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Starting your very own vegetable garden is not only fun but also rewarding, both financially and spiritually. Getting started doesn’t require much aside from proper soil and some seeds. However, becoming good at gardening is another thing in itself. In this article, we will go over the basics to help you get started.
The key steps to creating a vegetable garden
The first and foremost thing to take into account before you start planting is to find the right location in your back garden. The spot you’re looking for should get lots of sunlight exposure and also some shelter. Finding it will take some time and thought, so you might need to spend a couple of hours a day in your back garden. Be sure to observe where the light falls at different intervals in the day.
Avoid planting underneath any trees as their shade will devoid the veggies of the right amount of daily sunlight. Aside from the sun, many vegetables need shelter from strong winds and floods. These plants won’t grow the right way if the wind is constantly rocking them around or if they’re drowning. Therefore, consider investing in some garden hurdles.
The next thing you should consider is what type of beds you want. This should be decided in the early stages of the planting process. There are several options you can choose from.
Raised-beds – These are ideal for starting a vegetable garden. They are cheap and easy to put together and best of all, you don’t have to till any of your soil. But aside from all that, they also make for a great weed barrier.
Pots – Pots are a great solution for when space is limited. They come in all shapes and sizes and are suitable for growing all sorts of veggies. Some good examples of vegetables that grow well in pots are tomatoes, lettuce, beans, peppers, and radishes. A great advantage that pots offer is that they’re easily moveable, unlike raised beds.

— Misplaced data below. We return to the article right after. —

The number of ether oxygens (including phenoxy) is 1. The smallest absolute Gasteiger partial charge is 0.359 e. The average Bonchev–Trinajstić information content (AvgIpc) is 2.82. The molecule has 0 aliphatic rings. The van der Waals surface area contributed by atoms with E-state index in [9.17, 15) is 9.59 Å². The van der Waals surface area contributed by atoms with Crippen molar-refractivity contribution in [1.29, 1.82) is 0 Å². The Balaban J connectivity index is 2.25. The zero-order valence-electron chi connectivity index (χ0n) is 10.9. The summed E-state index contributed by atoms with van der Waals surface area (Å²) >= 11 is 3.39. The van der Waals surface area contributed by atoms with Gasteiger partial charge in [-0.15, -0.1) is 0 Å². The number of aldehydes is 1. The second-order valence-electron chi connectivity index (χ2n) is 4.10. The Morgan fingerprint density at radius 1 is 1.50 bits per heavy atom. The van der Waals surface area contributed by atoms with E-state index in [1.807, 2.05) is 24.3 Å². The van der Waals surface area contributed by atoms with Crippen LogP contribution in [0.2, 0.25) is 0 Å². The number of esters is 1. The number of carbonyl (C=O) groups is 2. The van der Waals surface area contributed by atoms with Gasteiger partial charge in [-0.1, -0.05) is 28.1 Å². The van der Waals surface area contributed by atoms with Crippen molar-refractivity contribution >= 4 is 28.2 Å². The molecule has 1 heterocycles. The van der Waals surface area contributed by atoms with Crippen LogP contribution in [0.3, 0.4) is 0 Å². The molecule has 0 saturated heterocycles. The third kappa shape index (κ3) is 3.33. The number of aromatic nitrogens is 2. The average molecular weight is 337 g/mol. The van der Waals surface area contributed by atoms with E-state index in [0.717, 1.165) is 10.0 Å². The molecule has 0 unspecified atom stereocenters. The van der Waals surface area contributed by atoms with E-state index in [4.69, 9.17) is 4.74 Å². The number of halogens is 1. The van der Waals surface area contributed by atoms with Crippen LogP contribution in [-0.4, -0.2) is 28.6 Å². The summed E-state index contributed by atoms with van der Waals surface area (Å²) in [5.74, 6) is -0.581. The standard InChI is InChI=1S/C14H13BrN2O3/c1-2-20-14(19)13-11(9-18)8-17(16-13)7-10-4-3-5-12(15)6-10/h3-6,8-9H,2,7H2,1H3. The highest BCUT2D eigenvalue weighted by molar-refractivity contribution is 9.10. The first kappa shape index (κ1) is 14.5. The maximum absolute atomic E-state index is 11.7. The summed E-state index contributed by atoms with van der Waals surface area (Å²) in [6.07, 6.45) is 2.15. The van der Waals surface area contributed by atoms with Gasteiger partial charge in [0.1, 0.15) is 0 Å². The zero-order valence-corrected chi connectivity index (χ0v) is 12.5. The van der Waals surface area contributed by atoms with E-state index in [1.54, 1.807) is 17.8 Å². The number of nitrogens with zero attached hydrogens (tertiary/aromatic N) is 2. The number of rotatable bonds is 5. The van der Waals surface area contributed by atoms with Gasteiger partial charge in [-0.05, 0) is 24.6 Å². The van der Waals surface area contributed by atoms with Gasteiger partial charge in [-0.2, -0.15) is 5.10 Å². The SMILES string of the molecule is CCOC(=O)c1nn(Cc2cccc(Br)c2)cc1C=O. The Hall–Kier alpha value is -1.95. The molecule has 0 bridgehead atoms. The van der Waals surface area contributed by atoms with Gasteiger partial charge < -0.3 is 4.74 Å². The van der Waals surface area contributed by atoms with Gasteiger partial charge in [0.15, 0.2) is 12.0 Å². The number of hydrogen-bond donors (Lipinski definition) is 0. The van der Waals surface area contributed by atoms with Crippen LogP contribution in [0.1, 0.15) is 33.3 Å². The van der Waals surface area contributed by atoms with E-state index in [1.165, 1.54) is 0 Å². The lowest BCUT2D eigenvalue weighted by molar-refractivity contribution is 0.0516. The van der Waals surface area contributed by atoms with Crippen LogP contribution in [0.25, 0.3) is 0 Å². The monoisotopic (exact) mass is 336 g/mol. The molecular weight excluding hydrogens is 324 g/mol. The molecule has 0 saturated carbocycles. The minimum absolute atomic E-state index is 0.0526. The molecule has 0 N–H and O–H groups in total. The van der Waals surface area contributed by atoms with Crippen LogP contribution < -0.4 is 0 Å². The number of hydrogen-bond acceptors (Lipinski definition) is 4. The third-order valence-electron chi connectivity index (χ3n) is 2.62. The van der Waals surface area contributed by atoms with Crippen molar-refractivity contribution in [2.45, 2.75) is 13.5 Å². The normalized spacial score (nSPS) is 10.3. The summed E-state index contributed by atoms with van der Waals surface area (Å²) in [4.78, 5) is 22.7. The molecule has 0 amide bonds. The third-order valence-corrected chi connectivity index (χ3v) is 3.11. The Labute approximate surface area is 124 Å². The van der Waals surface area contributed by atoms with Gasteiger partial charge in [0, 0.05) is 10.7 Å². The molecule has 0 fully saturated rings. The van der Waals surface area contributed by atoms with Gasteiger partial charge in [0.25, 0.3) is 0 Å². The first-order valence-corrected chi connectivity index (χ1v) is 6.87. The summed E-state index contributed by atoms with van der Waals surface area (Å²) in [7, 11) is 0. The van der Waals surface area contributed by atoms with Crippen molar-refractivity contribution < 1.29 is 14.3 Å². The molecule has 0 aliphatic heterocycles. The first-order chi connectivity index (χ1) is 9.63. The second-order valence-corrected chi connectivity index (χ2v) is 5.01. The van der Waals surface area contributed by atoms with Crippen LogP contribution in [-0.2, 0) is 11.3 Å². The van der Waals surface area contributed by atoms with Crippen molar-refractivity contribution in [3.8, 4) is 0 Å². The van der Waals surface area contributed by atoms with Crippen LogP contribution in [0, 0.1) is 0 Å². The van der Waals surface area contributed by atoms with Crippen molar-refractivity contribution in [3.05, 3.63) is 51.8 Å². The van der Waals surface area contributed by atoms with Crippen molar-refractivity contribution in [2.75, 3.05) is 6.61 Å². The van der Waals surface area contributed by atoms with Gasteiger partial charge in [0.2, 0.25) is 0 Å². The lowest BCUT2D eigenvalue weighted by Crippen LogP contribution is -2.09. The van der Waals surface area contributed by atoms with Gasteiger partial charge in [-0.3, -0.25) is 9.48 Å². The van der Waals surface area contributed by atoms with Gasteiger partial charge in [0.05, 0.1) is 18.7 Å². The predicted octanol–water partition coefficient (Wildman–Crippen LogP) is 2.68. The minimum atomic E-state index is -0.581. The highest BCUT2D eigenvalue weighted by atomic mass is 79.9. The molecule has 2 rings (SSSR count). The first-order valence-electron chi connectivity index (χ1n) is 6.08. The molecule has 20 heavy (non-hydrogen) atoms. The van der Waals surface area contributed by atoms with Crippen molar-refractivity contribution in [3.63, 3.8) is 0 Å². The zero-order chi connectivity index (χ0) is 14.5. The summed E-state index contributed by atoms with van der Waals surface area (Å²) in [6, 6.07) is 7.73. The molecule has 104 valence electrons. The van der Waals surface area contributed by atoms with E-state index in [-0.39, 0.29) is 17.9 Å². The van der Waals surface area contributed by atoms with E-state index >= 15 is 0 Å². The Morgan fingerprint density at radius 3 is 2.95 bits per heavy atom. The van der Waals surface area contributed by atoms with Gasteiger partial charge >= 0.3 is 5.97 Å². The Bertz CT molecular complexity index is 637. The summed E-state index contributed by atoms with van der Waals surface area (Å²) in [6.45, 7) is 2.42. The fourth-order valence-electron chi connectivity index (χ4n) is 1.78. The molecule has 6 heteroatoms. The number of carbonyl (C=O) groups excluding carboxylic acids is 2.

Directly into the soil – This is the traditional method of growing vegetables that has been used for centuries. To make this work, you will need to till and amend your soil. Tilling is quite simple nowadays as you can just borrow or rent a tiller that makes the work 10 times easier. However, before you decide to add any soil amendments, consider testing your soil to see what it lacks. The best advantage of sowing directly in the soil is that it’s ideal for companion planting.
Which vegetables should you plant?
Choosing the right vegetables to plant all depends on the season. However, always try to go for fast, easy producers. Some great veggies for beginners are:
The cut-and-come-again salads – These salads are a must-have in any garden as after you harvest their leaves, they continue to grow. They are very easy to look after and can continue producing leaves for a long period of time.
Spinach – It can be a bit tricky to grow as it requires extra watering during hot weather and in some cases even a shade tunnel. However, the harvest you get from a single spinach plant can last you for a few months.
Tomatoes and cucumbers – Cherry tomatoes and small-fruiting cucumbers are a great choice for a home garden. They produce a lot of fruit and ripen quite fast. Just be sure to position them in a place where they will get a lot of sunlight while being protected from the wind.
How much is this project likely to cost?